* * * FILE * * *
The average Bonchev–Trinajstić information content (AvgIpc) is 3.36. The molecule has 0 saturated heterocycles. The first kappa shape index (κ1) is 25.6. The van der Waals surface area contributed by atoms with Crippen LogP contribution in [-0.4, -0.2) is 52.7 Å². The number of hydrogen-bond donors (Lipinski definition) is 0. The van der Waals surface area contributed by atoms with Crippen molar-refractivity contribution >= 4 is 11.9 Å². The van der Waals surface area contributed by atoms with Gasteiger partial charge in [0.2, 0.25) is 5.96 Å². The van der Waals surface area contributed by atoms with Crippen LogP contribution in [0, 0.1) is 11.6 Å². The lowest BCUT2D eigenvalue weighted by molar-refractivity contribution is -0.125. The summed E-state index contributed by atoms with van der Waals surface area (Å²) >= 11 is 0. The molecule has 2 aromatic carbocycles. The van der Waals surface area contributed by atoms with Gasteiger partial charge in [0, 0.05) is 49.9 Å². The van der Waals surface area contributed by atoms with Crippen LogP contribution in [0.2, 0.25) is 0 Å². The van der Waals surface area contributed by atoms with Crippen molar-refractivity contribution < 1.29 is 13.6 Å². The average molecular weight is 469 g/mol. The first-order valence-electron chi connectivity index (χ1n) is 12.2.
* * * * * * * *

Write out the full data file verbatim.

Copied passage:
The average Bonchev–Trinajstić information content (AvgIpc) is 3.36. The molecule has 0 saturated heterocycles. The first kappa shape index (κ1) is 25.6. The van der Waals surface area contributed by atoms with Crippen LogP contribution in [-0.4, -0.2) is 52.7 Å². The number of hydrogen-bond donors (Lipinski definition) is 0. The van der Waals surface area contributed by atoms with Crippen molar-refractivity contribution >= 4 is 11.9 Å². The van der Waals surface area contributed by atoms with Gasteiger partial charge in [0.2, 0.25) is 5.96 Å². The van der Waals surface area contributed by atoms with Crippen LogP contribution in [0, 0.1) is 11.6 Å². The lowest BCUT2D eigenvalue weighted by molar-refractivity contribution is -0.125. The summed E-state index contributed by atoms with van der Waals surface area (Å²) >= 11 is 0. The molecule has 2 aromatic carbocycles. The van der Waals surface area contributed by atoms with Gasteiger partial charge in [0, 0.05) is 49.9 Å². The van der Waals surface area contributed by atoms with Crippen LogP contribution in [0.2, 0.25) is 0 Å². The van der Waals surface area contributed by atoms with Crippen molar-refractivity contribution < 1.29 is 13.6 Å². The average molecular weight is 469 g/mol. The first-order valence-electron chi connectivity index (χ1n) is 12.2.